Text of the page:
There are plenty of reasons for adopting an eLearning environment. It’s shown to increase productivity and employee engagement, and that engagement empowers individuals, ultimately leading to organisational growth. It also leads to behavioural change, which is the goal of those employees looking for more learning and development opportunities. All of this ultimately leads to new careers and advancement opportunities. Those who feel more fulfilled in their careers are ultimately happier, and happy employees are productive employees.
Perhaps one of the most important reasons employers have increased their focus on eLearning is because it has proven to improve retention. Retaining good employees is a critical component to the health and growth of any business. What you may not already know is that eLearning can help identify those employees who are at risk for leaving.
We know that one of the first signs of an employee beginning to “check-out” is when they start to disengage. That can be difficult to gauge when you’ve only got your best guess or a gut feeling to go by, but having some hard data begins to paint a clearer picture.
Within a learning management system (LMS) tool, you’re able to check engagement rates. You can see how much time has been spent on required curriculum, and who has gone on to take additional courses. You can also see how many courses have been completed, helping you understand who is taking eLearning seriously. Keep in mind that this is only one side of the story as there are employees who truly love their work and are completely engaged, but aren’t able to go further than what is required with eLearning because of the demands on their time and of their position.
When employees are committed to staying with an organisation, they will usually show signs that they are looking for ways to grow and change that include learning as much as possible about the company and the industry. They’ll look for opportunities such as mentoring and job shadowing, and often look for coursework outside of their position or department. This is sometimes the best opportunity for those who want to develop a niche skill set, or dive deeper into learning skills specific to the company. It’s also a positive alternative to taking on the workload and time commitment of getting an advanced degree.
When an employee is only doing the bare minimum required of their role, both in their work and in eLearning engagement, it could signal that they’re unhappy or dissatisfied. When someone ceases to want to grow and learn in the position they have, it may mean they’re mentally moving on to something else, and unfortunately, it may mean moving on to a new employer.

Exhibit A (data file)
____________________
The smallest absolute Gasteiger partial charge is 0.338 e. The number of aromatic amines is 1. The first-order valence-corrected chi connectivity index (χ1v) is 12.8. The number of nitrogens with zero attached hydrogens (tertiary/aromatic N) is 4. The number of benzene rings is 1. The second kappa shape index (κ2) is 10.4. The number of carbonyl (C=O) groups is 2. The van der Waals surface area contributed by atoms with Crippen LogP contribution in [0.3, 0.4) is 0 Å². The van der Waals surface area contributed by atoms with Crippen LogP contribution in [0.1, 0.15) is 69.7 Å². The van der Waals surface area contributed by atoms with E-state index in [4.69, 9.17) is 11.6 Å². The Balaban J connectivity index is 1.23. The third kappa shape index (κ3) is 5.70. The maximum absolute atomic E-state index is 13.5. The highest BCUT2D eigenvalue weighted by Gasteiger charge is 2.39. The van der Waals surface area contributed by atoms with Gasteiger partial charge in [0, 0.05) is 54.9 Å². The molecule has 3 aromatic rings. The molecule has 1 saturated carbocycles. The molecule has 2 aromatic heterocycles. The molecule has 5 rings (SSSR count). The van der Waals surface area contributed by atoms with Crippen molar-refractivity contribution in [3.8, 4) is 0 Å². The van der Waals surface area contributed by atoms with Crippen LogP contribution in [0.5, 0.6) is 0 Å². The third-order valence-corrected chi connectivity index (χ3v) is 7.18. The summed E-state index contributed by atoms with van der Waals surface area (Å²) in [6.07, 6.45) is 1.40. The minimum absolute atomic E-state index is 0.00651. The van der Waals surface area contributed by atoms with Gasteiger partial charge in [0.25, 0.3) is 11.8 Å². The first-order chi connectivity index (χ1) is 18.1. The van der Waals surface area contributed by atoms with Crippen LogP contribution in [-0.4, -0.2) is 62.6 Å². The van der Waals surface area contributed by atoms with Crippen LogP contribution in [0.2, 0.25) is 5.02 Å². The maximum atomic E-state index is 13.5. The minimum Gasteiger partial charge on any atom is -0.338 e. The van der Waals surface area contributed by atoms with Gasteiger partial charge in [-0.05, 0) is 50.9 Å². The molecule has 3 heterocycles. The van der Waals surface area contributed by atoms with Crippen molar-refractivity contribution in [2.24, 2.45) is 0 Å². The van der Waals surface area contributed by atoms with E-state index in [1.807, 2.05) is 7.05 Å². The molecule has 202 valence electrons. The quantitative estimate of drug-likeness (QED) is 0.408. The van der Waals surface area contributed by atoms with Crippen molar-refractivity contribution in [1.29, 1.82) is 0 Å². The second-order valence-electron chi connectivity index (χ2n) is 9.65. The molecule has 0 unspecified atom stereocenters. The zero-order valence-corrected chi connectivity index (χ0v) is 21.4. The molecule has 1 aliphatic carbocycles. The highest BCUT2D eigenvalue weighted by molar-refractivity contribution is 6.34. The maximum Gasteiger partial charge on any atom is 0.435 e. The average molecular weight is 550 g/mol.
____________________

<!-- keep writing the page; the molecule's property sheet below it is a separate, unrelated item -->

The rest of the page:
Using eLearning as a Conversation
Again, looking at eLearning data is only part of the story. Not all employee disengagement has to do with career-related matters. Be careful that you only use eLearning behaviour as an opportunity to have a conversation. Don’t accuse employees of being disengaged or not meeting expectations based solely on this information alone.
Lean on your eLearning tool to gather some information and then open the door to gather additional feedback from the employee directly on how things are going. They could be simply overwhelmed with other responsibilities within their job as well as personally, and cannot make as much time for eLearning as they’d like. It can also signal that they really are bored or unhappy, and this gives you the opportunity to find solutions. Is it time for them to consider moving to a new position? Are they ready for more responsibility? Is it time that they look at making a fresh change in another department?
Be sure to use eLearning as a performance tool, not a weapon. Try setting up defined timelines, goals, and performance metrics for improvement based on your conversation within a project management tool, and check in with the employee often. The visibility of these goals and tasks can go a long way towards getting an even better idea of engagement.
The benefits of eLearning are many, especially as they relate to employee productivity and retention. Keep in mind that your eLearning tool may be an additional resource tool able to provide insight into employee engagement, and help you identify those at risk of leaving, giving you an opportunity to find solutions before they make up their mind to move on.
About Jessica Barrett Halcom
Jessica Barrett Halcom is a writer for TechnologyAdvice.com, with specialisations in human resources, healthcare, and transportation. She holds a bachelor’s degree from the University of Wisconsin, Green Bay and currently lives in Nashville, TN.